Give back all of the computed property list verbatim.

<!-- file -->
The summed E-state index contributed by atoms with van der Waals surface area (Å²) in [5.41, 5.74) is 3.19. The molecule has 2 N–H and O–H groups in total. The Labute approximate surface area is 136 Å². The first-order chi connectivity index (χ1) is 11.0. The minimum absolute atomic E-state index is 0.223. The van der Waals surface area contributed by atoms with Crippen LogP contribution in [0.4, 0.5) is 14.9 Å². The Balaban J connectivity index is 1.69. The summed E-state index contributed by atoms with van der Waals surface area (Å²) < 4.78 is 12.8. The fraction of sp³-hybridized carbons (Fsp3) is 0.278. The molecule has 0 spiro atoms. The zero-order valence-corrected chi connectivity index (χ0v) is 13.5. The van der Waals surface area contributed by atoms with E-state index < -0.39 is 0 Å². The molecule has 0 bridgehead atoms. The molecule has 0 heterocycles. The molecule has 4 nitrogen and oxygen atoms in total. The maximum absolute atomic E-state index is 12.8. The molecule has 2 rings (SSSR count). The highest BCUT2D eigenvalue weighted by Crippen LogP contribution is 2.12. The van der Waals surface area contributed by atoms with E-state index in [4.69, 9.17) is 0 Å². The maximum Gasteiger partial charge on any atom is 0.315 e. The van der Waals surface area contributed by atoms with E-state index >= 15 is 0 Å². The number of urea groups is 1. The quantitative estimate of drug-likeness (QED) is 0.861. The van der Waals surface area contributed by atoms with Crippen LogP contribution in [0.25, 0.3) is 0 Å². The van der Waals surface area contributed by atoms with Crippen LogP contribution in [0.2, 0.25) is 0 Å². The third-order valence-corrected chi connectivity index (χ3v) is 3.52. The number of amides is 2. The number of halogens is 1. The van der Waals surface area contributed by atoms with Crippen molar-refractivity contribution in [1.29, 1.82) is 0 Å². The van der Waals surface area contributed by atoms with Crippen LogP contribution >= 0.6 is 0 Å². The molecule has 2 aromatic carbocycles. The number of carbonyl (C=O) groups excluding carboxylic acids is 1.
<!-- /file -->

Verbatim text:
The summed E-state index contributed by atoms with van der Waals surface area (Å²) in [5.41, 5.74) is 3.19. The molecule has 2 N–H and O–H groups in total. The Labute approximate surface area is 136 Å². The first-order chi connectivity index (χ1) is 11.0. The minimum absolute atomic E-state index is 0.223. The van der Waals surface area contributed by atoms with Crippen LogP contribution in [0.4, 0.5) is 14.9 Å². The Balaban J connectivity index is 1.69. The summed E-state index contributed by atoms with van der Waals surface area (Å²) < 4.78 is 12.8. The fraction of sp³-hybridized carbons (Fsp3) is 0.278. The molecule has 0 spiro atoms. The zero-order valence-corrected chi connectivity index (χ0v) is 13.5. The van der Waals surface area contributed by atoms with E-state index < -0.39 is 0 Å². The molecule has 0 bridgehead atoms. The molecule has 0 heterocycles. The molecule has 4 nitrogen and oxygen atoms in total. The maximum absolute atomic E-state index is 12.8. The molecule has 2 rings (SSSR count). The highest BCUT2D eigenvalue weighted by Crippen LogP contribution is 2.12. The van der Waals surface area contributed by atoms with E-state index in [4.69, 9.17) is 0 Å². The maximum Gasteiger partial charge on any atom is 0.315 e. The van der Waals surface area contributed by atoms with E-state index >= 15 is 0 Å². The number of urea groups is 1. The quantitative estimate of drug-likeness (QED) is 0.861. The van der Waals surface area contributed by atoms with Crippen LogP contribution in [0.25, 0.3) is 0 Å². The van der Waals surface area contributed by atoms with Crippen LogP contribution in [0.2, 0.25) is 0 Å². The third-order valence-corrected chi connectivity index (χ3v) is 3.52. The number of amides is 2. The number of halogens is 1. The van der Waals surface area contributed by atoms with Crippen molar-refractivity contribution in [1.29, 1.82) is 0 Å². The van der Waals surface area contributed by atoms with Crippen LogP contribution >= 0.6 is 0 Å². The molecule has 2 aromatic carbocycles. The number of carbonyl (C=O) groups excluding carboxylic acids is 1.